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Year : 2017  |  Volume : 5  |  Issue : 1  |  Page : 10-17

Intensive care unit bugs in India: How do they differ from the western world?

Department of Pulmonary and Critical Care Medicine, PGIMS, Rohtak, Haryana, India

Correspondence Address:
Dr. Dhruva Chaudhry
Department of Pulmonary and Critical Care Medicine, PGIMS, Rohtak, Haryana
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Source of Support: None, Conflict of Interest: None

DOI: 10.4103/2320-8775.196645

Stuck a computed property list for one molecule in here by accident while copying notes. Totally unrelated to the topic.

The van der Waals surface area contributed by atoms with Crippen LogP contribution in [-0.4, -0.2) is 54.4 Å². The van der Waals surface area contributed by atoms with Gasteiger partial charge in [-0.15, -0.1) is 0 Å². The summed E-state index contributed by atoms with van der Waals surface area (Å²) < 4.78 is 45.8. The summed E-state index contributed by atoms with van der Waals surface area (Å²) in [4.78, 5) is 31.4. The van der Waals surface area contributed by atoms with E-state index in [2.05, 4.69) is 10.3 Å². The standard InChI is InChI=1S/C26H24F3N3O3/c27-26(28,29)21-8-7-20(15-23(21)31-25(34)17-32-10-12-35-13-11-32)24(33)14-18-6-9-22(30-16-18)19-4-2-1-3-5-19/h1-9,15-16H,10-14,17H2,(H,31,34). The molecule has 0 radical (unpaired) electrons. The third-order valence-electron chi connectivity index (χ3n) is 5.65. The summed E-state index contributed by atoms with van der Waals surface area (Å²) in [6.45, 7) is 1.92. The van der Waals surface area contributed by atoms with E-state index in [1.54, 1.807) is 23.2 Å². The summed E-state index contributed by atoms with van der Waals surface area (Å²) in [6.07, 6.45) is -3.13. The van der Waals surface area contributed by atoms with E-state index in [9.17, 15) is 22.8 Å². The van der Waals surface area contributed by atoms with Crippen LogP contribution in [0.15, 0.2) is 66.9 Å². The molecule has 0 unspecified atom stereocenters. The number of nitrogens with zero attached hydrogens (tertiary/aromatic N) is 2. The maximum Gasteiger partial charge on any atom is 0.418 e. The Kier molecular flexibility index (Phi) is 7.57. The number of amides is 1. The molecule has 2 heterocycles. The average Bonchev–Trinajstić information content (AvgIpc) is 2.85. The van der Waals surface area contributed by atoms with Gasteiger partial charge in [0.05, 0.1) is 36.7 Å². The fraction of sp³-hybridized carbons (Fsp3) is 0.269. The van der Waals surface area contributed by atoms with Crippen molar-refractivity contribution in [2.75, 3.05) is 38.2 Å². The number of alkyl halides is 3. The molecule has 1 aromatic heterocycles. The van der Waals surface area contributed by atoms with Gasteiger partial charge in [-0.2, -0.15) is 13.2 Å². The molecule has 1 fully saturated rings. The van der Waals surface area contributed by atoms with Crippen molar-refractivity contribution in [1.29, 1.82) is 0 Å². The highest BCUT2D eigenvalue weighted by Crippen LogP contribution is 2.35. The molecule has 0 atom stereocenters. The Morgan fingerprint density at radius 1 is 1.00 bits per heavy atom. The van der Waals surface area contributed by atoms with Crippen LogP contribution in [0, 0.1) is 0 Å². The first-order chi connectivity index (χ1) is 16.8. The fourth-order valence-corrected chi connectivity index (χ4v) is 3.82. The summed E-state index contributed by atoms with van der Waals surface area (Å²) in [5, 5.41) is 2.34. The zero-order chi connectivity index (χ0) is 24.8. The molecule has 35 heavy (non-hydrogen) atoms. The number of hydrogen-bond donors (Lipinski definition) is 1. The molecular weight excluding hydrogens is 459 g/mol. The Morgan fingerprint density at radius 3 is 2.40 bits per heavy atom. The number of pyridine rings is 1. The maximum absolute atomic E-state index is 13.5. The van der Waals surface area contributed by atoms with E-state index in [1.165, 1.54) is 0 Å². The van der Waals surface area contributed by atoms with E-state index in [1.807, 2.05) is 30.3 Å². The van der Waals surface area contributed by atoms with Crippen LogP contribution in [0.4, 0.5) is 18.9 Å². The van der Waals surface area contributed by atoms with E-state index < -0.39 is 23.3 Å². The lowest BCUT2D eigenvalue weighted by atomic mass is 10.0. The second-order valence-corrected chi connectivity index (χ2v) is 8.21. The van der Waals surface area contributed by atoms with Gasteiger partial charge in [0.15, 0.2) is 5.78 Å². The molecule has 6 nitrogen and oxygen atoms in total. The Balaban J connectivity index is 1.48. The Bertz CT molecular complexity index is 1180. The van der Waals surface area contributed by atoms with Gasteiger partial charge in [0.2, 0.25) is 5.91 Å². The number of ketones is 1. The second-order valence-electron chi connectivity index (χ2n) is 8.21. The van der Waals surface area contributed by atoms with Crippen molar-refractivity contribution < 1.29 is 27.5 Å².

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Infections continue to play a significant role in the overall global mortality and disability more so in Intensive Care Units (ICUs) and plague developing countries more intensively. The ICUs are often called “the hubs” of infections owing to highly vulnerable patients’ profile. The most important nosocomial infections in the ICU are catheter-related bloodstream infections, ventilator-associated pneumonia, and catheter-associated urinary tract infections. The epidemiology of ICU infections in India is different from its Western counterparts in terms of prevalence and nature of microorganisms causing it. While Gram-positive infections are more prevalent in Western ICUs, Indian ICUs are commonly afflicted with Gram-negative bugs showing a high degree of antimicrobial resistance with blurring of traditional boundaries of early drug sensitive and later drug resistance infections. Increasing number of multidrug resistance organism infections in ICUs is a big public health threat and challenge both from the perspective of prevention and treatment. Therefore, blindly following the Western guidelines may not provide the optimum results in India. The need of the hour is to develop and implement an antimicrobial stewardship program based on the local epidemiological data and international guidelines to optimize the antimicrobial use among the hospitalized patients and improve their outcomes.

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